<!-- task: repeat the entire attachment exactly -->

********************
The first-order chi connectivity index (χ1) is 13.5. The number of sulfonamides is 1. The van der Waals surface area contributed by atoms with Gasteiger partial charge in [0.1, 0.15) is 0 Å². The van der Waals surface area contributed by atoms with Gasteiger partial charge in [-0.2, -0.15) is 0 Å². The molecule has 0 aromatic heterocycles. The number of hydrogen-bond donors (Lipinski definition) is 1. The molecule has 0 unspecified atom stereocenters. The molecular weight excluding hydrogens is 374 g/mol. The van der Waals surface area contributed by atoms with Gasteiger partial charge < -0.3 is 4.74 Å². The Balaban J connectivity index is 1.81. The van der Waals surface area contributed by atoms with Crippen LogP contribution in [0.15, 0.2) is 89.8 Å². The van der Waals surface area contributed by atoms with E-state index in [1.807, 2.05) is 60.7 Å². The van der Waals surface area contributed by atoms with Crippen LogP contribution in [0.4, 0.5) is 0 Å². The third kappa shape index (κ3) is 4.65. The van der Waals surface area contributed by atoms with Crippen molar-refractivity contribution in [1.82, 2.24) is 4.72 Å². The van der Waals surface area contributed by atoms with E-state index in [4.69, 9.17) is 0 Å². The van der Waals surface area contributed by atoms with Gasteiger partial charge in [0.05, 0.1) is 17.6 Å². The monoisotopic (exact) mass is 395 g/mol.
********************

The first-order chi connectivity index (χ1) is 13.5. The number of sulfonamides is 1. The van der Waals surface area contributed by atoms with Gasteiger partial charge in [0.1, 0.15) is 0 Å². The van der Waals surface area contributed by atoms with Gasteiger partial charge in [-0.2, -0.15) is 0 Å². The molecule has 0 aromatic heterocycles. The number of hydrogen-bond donors (Lipinski definition) is 1. The molecule has 0 unspecified atom stereocenters. The molecular weight excluding hydrogens is 374 g/mol. The van der Waals surface area contributed by atoms with Gasteiger partial charge < -0.3 is 4.74 Å². The Balaban J connectivity index is 1.81. The van der Waals surface area contributed by atoms with Crippen LogP contribution in [0.15, 0.2) is 89.8 Å². The van der Waals surface area contributed by atoms with E-state index in [1.807, 2.05) is 60.7 Å². The van der Waals surface area contributed by atoms with Crippen LogP contribution in [0.4, 0.5) is 0 Å². The third kappa shape index (κ3) is 4.65. The van der Waals surface area contributed by atoms with Crippen molar-refractivity contribution in [1.82, 2.24) is 4.72 Å². The van der Waals surface area contributed by atoms with E-state index in [4.69, 9.17) is 0 Å². The van der Waals surface area contributed by atoms with Gasteiger partial charge in [0.05, 0.1) is 17.6 Å². The monoisotopic (exact) mass is 395 g/mol.